In April 2021, the U.S. Department of Homeland Security (DHS) released a report about its work at George Mason University, a public research university near Fairfax City, VA.
According to the report, in August 2020 the DHS worked with about 1,000 university students, staff, and professors at the school, along with outside educational professionals, to simulate various types of school shooter incidents. The buildings selected on the campus for the two-week simulation were those that best mirrored a typical suburban public school.
During the study, the release goes on to say, “participants ran through scenarios in which there were different conditions, such as the absence or presence of school resource (security) officers or manually versus automatically locked classroom doors.” Further, the report indicated that realism and participant involvement were so strong that some participants were showing signs of “psychological distress.”
The researchers concluded after the two-week project that having trained security professionals in a school during an active shooter event can help prevent injuries and fatalities. It also suggested that having classroom doors that automatically lock when closed could help protect students and staff and further minimize injuries and deaths.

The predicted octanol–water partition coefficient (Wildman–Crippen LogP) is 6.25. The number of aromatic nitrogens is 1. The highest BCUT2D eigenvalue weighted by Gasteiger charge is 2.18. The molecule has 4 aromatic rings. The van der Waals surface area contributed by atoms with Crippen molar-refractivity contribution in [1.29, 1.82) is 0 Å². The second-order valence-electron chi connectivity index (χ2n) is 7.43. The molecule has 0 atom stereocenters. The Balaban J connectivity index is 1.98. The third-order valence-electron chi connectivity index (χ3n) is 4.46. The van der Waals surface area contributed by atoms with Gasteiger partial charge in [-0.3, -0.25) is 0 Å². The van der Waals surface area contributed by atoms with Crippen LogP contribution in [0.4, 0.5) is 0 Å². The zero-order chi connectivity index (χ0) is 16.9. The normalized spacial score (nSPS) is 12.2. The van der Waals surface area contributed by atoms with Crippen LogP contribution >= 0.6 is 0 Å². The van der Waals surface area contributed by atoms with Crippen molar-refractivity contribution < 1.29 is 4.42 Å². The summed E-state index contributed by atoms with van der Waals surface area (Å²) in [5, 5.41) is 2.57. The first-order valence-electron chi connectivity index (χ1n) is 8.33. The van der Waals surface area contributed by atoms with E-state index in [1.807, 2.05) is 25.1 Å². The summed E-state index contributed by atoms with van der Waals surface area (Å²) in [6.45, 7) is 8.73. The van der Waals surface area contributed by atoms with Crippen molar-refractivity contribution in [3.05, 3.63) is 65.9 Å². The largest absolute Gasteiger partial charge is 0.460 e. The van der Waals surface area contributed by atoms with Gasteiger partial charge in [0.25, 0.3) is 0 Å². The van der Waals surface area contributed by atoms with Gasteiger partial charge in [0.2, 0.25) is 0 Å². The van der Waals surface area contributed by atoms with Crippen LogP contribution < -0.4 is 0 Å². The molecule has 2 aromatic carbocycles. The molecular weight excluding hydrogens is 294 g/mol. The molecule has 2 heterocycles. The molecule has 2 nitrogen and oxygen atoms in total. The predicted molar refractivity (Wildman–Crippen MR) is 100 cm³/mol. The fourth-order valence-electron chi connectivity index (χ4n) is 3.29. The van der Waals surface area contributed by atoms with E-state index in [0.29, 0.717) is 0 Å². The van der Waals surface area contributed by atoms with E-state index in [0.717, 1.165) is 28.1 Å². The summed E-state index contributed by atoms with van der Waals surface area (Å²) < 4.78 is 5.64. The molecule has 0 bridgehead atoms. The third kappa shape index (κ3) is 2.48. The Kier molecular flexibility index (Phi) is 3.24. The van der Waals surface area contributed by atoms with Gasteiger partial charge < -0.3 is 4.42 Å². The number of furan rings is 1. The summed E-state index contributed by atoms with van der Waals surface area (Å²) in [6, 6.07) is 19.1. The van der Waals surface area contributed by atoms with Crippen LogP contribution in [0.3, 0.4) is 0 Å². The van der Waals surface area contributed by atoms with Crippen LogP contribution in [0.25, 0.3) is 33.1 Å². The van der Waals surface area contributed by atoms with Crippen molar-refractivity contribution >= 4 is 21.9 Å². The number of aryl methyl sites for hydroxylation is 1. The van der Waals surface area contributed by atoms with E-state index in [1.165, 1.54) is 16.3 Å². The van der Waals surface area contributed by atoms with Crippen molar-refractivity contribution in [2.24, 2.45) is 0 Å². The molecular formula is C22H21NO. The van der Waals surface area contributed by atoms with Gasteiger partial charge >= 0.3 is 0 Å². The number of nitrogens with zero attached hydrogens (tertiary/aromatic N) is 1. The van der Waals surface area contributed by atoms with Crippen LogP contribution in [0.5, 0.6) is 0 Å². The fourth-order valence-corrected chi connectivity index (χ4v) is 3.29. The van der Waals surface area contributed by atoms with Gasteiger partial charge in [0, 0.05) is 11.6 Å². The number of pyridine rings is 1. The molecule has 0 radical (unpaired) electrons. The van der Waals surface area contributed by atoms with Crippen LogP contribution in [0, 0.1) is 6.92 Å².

While this is useful information, it is primarily focused on what to do during an actual shooting event. Although we cannot prevent all campus shootings—if someone wants to commit such a crime, they will likely find a way to do it—what we can do is look for ways to minimize the possibility of these shootings occurring in the first place. In most cases, this is accomplished by consulting with security experts who will suggest conducting what is called a “risk assessment.” The risk assessment process looks for potential vulnerabilities in facilities and then suggests ways to eliminate these weaknesses and potential hazards.
- Navigating the financial impact of today’s flexible classroom - March 29, 2023
- Key strategies to keep students’ information secure - March 29, 2023
- The benefits of observational assessments in a ChatGPT world - March 27, 2023